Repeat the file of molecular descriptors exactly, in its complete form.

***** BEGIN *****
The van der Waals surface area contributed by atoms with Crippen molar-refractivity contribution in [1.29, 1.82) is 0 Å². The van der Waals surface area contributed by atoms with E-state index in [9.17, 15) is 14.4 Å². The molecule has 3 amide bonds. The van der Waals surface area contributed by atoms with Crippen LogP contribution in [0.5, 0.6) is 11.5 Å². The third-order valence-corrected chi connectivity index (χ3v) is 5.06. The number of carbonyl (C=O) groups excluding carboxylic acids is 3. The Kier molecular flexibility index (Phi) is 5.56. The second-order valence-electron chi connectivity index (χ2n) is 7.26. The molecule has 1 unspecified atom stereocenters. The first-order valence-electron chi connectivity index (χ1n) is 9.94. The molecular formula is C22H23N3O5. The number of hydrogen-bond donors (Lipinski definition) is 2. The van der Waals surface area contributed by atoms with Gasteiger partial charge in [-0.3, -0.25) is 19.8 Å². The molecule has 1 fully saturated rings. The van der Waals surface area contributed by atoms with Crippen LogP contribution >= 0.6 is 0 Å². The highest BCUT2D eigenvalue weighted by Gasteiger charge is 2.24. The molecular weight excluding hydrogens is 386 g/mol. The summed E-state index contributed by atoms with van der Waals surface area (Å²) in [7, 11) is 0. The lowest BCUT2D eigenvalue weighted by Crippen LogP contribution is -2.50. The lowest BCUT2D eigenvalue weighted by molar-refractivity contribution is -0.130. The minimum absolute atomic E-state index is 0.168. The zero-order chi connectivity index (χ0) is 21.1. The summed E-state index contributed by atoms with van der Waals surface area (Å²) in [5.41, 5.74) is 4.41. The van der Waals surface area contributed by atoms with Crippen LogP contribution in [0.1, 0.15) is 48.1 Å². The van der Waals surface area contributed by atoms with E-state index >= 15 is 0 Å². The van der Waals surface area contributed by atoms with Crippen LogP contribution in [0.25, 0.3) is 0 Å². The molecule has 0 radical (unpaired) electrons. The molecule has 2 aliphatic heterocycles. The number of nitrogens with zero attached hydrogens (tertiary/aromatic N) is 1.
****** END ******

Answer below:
The van der Waals surface area contributed by atoms with Crippen molar-refractivity contribution in [1.29, 1.82) is 0 Å². The van der Waals surface area contributed by atoms with E-state index in [9.17, 15) is 14.4 Å². The molecule has 3 amide bonds. The van der Waals surface area contributed by atoms with Crippen LogP contribution in [0.5, 0.6) is 11.5 Å². The third-order valence-corrected chi connectivity index (χ3v) is 5.06. The number of carbonyl (C=O) groups excluding carboxylic acids is 3. The Kier molecular flexibility index (Phi) is 5.56. The second-order valence-electron chi connectivity index (χ2n) is 7.26. The molecule has 1 unspecified atom stereocenters. The first-order valence-electron chi connectivity index (χ1n) is 9.94. The molecular formula is C22H23N3O5. The number of hydrogen-bond donors (Lipinski definition) is 2. The van der Waals surface area contributed by atoms with Gasteiger partial charge in [-0.3, -0.25) is 19.8 Å². The molecule has 1 fully saturated rings. The van der Waals surface area contributed by atoms with Crippen LogP contribution >= 0.6 is 0 Å². The highest BCUT2D eigenvalue weighted by Gasteiger charge is 2.24. The molecular weight excluding hydrogens is 386 g/mol. The summed E-state index contributed by atoms with van der Waals surface area (Å²) in [7, 11) is 0. The lowest BCUT2D eigenvalue weighted by Crippen LogP contribution is -2.50. The lowest BCUT2D eigenvalue weighted by molar-refractivity contribution is -0.130. The minimum absolute atomic E-state index is 0.168. The zero-order chi connectivity index (χ0) is 21.1. The summed E-state index contributed by atoms with van der Waals surface area (Å²) in [5.41, 5.74) is 4.41. The van der Waals surface area contributed by atoms with Crippen LogP contribution in [0.1, 0.15) is 48.1 Å². The van der Waals surface area contributed by atoms with E-state index >= 15 is 0 Å². The van der Waals surface area contributed by atoms with Crippen LogP contribution in [0.25, 0.3) is 0 Å². The molecule has 0 radical (unpaired) electrons. The molecule has 2 aliphatic heterocycles. The number of nitrogens with zero attached hydrogens (tertiary/aromatic N) is 1.